Islamic arts are known to cover all the visual arts of Muslims and are considered as an important part of their society. They differ from other form of arts as they are both produced by the religion of Islam and other Islamic cultures. They are not necessarily created by Muslims; some are made by other artists who are working for Muslim patrons. They do not refer to a particular period or style, but they cover a wide purview.
There are different types of traditional Islamic arts – calligraphy, painting, rugs and carpets, ceramics, glass, and metalwork.
Calligraphic design is a universal design in Islamic art. It may be included in secular objects such as coins, metalwork, painted miniatures, and tiles. They also include inscriptions of poetry verse, ownership, and donation. Two of the main script involved are kufic and naskh scripts, found on the walls and domes of buildings. For most of the Islamic period, most coins have letterings of elegant styles and small sizes. Single sheets of calligraphy are also designed for albums, containing short poems, verses in Quran, and other texts.
The longest and most developed form of painting in Islamic art is the miniature in illuminated manuscripts. Miniatures are special arts of the court because they are not open to the public. They often contain a lot of small figures. Illustrated books contain the classics of Persian poetry and military chronicles of Turkish conquests. Chinese influences include vertical format which led to bird-eye view depicted in palace buildings and hilly landscapes. The paintings include contrasting colours as well.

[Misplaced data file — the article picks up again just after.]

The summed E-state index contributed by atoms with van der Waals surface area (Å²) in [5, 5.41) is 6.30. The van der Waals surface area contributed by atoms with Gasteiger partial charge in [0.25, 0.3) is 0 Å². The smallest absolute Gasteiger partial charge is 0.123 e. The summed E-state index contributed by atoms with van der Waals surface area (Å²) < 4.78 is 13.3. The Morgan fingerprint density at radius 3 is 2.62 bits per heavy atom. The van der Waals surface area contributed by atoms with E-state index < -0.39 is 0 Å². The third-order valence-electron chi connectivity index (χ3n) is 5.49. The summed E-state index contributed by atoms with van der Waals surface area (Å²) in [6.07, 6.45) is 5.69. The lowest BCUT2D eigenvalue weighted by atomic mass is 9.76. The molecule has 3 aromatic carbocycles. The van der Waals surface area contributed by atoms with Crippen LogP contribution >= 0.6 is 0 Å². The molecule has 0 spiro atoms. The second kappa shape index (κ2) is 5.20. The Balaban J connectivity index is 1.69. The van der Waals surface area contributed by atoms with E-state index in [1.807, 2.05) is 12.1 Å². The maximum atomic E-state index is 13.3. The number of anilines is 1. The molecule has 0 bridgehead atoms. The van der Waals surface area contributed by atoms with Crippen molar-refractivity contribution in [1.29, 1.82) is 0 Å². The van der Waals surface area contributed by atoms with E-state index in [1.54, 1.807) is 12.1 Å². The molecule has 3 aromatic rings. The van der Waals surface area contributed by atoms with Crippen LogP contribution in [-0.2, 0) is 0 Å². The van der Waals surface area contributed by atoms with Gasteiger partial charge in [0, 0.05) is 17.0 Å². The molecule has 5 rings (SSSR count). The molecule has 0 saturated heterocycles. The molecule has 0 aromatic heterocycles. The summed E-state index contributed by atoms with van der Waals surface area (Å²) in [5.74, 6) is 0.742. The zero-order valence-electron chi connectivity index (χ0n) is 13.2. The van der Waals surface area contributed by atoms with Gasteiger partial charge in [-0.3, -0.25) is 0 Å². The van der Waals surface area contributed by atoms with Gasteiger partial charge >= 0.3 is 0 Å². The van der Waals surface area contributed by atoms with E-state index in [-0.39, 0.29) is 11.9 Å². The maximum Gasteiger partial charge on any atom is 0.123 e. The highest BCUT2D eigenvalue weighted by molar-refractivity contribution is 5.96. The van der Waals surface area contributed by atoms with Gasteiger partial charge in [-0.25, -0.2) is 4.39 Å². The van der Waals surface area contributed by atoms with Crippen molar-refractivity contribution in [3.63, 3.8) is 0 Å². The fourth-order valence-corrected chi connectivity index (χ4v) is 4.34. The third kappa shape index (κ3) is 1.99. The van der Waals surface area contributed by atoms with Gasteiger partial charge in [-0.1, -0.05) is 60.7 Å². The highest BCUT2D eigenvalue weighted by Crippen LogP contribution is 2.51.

Rugs and Carpets
Islamic art has become more popular due to the pile carpet or Oriental rug. This art uses daily Muslim and Islamic life in all sizes and shapes. It has been exported and used in European practice, especially in Netherlands. As a rich and deeply-embedded Islamic tradition and practice, many factories, rural communities, and nomadic encampments use this art. They use natural and easy carpet designs such as straight lines and edges, and flowing loops and curves.
Another notable achievement of Islamic art is found in ceramics, including tiles and pottery. Stone-paste ceramics is another development, along with the incorporation of glasses of iridescent colours. Islamic pottery was influenced by the Chinese in terms of techniques, decorative motifs, and shapes. A great example is a type of maiolica earthenware jar called albarello. Albarello was designed to hold apothecaries’ dry drugs and ointments; thus, it is called as pharmacy jar.
Islamic tradition has become distinct with its glazed and brightly decorated tiling, like that of Jerusalem’s Dome of the Rock. Early designs are composed of a mixture of tiles of different colours, cut to shape to create abstract geometric patterns. Later designs involved painted tiles before firing. The letters in the tiles are moulded in three dimensional reliefs and included painting of animals or one human figure.
Glass was the most sophisticated and was exported to both China and Europe. By manipulating the surface of the glass such as incising into the glass and cutting away the background to get the design, luxury glass’ effects are achieved.
Metalwork consists of practical objects in steel, brass, and bronze with simple shapes and highly decorated surfaces. Its colours may be restricted to inlays of copper, black niello, silver, and gold.
Featured image: Creative Commons – Attribution by dalbera
Article by Williams
Williams is a guest blogger interested in writing the articles related to art and painting topics. He is passionate about his writings and he writes mostly on topics like Islamic art and mughal paintings.